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Alkahtani, Saad Ahmed
Languages: English
Types: Unknown
Access to health care for children is important. It is dependent on access to health professionals and also parental attitudes towards illness. Children have the right to receive medicines that are scientifically evaluated for both efficacy and safety. Counterfeit and substandard medicines unfortunately result in the death of many children worldwide. There have been particular problems with diethylene glycol which has been used as a solvent in counterfeit medicines. It has also been found in contaminated substandard medicines. It has been responsible for the death of many children in different countries throughout the world. I performed a literature review of all cases of diethylene glycol poisoning that have been published. I have described the clinical signs and symptoms and hope that these findings increase the awareness of diethylene glycol poisoning in children. It is well known that there are clear inequalities in health and access to health care in the UK. This inequity has been particularly noticed amongst certain minority groups. Children of “at risk” groups, such as Asylum Seekers and Refugees, and Gypsies and Travellers, were recognised as having possible barriers in accessing health care and medicines. I conducted a study to explore children’s access to medicines in the East Midlands area in the UK. Alongside determining accessibility to health care the study also wished to explore parental attitudes towards receiving treatment for pain, asthma and epilepsy Both quantitative and qualitative research methodology was used in this study. The research data was gathered with the aid of semi-structured interviews with parents from the “at risk” groups and control parents. Fifty parents from each group were selected and interviewed regarding their children‟s health and their access to health care and medicines. The semi-structured interviews allowed participating parents to state their opinions about any barriers they had encountered to their children receiving medicines. Parents from both “at risk” groups and children from the Traveller group had more health problems than the controls. The attitude of some Gypsy and Traveller parents (11%) not to immunise their children was a significant problem. One in six Refugee parents reported difficulties while obtaining medicines. The two main barriers were language/communication problems and financial difficulties. Both Refugee and Traveller children received fewer OTC medicines than the children of the control group. It was not clear from the interviews whether this was due to financial difficulties or reluctance to use medicines without a doctor having seen the child first. Parents from both “at risk” groups were less likely to give analgesics for treating earache than those in the control group. Parents of Refugee children were more reluctant to tell others about their child’s epilepsy. Access to health care is an essential human right. Children are dependent upon both their parents and the health system for ensuring access to health care. This study has identified problems both within the system and also in relation to parental beliefs that may affect the access to health care and treatment for children. It is important that both of these potential barriers are addressed in order to improve the health of children of “at risk” groups. It is hopeful that the findings in this study will help to identify ways of improving access to health care and medicines for these groups.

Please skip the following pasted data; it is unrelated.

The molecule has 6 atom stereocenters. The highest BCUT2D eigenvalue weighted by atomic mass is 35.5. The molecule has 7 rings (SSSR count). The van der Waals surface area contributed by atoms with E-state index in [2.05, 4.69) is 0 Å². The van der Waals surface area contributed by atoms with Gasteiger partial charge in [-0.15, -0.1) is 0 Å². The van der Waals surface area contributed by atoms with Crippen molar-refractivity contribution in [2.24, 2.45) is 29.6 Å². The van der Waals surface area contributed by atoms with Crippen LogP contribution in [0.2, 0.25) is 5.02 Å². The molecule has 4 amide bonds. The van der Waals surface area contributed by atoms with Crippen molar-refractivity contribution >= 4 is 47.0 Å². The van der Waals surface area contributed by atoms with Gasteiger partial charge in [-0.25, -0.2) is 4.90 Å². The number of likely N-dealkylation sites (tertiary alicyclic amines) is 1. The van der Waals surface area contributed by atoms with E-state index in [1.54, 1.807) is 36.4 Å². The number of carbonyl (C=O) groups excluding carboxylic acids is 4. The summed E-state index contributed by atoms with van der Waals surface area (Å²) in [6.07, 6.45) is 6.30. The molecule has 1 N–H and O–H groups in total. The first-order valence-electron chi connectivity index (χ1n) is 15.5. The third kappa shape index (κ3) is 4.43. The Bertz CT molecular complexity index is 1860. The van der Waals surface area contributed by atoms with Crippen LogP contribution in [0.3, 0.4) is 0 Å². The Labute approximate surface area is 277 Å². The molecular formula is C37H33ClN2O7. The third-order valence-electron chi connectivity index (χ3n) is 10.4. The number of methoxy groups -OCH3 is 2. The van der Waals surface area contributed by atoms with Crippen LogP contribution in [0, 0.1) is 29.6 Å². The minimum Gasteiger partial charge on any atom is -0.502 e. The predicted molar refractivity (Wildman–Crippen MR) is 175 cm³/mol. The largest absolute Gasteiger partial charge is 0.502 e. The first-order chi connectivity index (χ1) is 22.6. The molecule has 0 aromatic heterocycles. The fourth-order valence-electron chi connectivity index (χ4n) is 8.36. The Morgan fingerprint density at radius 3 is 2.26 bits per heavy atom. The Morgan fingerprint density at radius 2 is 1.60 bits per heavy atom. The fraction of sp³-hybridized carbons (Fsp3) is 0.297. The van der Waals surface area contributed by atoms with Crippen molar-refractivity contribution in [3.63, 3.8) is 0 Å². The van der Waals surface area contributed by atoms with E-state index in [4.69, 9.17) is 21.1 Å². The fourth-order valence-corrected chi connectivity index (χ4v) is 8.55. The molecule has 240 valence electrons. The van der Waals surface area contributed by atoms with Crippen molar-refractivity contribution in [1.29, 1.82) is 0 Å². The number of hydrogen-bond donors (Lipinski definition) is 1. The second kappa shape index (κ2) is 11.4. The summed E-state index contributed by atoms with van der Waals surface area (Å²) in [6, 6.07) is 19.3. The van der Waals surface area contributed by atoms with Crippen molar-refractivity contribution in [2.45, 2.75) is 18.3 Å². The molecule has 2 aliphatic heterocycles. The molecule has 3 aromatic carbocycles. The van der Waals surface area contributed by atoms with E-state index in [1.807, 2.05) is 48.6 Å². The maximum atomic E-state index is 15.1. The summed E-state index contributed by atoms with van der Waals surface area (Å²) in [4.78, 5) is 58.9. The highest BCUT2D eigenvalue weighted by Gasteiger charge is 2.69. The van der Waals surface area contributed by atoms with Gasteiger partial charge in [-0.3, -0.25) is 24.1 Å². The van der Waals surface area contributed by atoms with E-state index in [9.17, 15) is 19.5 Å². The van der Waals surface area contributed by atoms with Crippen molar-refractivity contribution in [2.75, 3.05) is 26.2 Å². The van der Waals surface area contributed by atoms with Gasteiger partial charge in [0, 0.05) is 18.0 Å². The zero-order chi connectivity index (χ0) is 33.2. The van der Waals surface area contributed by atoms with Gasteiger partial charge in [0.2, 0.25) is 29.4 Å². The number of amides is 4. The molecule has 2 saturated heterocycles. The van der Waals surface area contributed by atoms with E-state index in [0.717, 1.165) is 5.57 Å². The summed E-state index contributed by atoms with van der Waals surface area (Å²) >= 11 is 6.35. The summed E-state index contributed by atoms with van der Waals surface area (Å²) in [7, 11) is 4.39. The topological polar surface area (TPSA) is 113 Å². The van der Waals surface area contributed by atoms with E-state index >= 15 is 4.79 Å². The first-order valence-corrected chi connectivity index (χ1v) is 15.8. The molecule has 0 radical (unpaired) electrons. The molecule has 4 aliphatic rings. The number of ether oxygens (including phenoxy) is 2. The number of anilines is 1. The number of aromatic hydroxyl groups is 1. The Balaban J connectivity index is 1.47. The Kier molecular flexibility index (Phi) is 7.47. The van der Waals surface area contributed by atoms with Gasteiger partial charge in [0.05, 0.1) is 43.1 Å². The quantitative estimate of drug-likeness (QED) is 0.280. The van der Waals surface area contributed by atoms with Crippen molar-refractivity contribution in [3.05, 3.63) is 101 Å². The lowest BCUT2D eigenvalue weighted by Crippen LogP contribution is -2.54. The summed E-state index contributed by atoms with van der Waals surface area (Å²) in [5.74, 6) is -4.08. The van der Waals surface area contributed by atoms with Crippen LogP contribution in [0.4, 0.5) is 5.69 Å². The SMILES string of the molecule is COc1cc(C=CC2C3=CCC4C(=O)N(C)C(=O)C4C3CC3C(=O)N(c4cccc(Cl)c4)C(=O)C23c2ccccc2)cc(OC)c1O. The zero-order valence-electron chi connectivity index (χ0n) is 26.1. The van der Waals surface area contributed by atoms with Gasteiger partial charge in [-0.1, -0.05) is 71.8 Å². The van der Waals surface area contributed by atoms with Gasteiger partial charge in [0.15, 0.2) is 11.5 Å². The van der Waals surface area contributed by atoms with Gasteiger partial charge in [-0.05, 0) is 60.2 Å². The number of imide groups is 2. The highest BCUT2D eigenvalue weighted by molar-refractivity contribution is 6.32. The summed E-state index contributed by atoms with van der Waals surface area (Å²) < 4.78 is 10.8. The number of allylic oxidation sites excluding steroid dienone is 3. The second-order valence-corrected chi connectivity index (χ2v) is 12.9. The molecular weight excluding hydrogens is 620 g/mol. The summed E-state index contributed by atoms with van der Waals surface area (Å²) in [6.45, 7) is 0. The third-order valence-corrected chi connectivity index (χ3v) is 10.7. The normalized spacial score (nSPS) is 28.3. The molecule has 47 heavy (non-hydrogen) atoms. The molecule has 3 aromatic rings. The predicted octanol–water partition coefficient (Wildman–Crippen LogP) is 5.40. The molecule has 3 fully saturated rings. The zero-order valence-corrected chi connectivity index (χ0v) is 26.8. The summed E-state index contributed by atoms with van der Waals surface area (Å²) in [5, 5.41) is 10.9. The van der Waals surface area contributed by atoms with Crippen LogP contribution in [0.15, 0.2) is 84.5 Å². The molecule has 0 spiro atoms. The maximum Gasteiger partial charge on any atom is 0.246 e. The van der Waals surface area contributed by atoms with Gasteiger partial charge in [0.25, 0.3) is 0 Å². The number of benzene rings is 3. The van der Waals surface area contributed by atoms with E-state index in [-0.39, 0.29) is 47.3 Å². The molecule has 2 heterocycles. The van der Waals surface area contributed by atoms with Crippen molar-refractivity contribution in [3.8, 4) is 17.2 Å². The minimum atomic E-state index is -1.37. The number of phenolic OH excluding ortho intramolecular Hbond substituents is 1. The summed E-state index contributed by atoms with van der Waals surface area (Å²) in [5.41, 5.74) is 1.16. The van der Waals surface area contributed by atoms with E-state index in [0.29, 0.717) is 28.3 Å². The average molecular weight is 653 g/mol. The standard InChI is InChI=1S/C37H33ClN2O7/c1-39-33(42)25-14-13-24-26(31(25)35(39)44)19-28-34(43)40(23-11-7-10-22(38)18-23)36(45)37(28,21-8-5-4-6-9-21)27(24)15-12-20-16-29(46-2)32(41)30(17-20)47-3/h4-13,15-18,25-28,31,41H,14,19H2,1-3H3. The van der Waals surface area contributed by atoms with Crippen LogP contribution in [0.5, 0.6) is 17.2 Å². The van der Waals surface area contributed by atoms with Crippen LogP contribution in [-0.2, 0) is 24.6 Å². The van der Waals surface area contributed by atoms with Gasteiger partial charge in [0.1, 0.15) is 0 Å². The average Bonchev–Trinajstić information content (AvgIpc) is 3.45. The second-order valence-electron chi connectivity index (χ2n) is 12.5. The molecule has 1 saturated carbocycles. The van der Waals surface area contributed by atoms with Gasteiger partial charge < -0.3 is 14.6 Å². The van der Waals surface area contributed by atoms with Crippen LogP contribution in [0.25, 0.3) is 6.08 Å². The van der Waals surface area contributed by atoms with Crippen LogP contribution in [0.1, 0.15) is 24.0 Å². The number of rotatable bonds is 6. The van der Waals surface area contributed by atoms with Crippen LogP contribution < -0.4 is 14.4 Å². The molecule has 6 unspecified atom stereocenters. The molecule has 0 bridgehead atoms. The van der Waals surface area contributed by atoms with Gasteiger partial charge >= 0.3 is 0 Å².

• The results below are discovered through our pilot algorithms. Let us know how we are doing!

    • D1: ATTITUDES TABLES (ASYLUM SEEKERS AND REFUGEES) .............................................................321 D2: ATTITUDES TABLES (CONTROL GROUP)...................................................................................324
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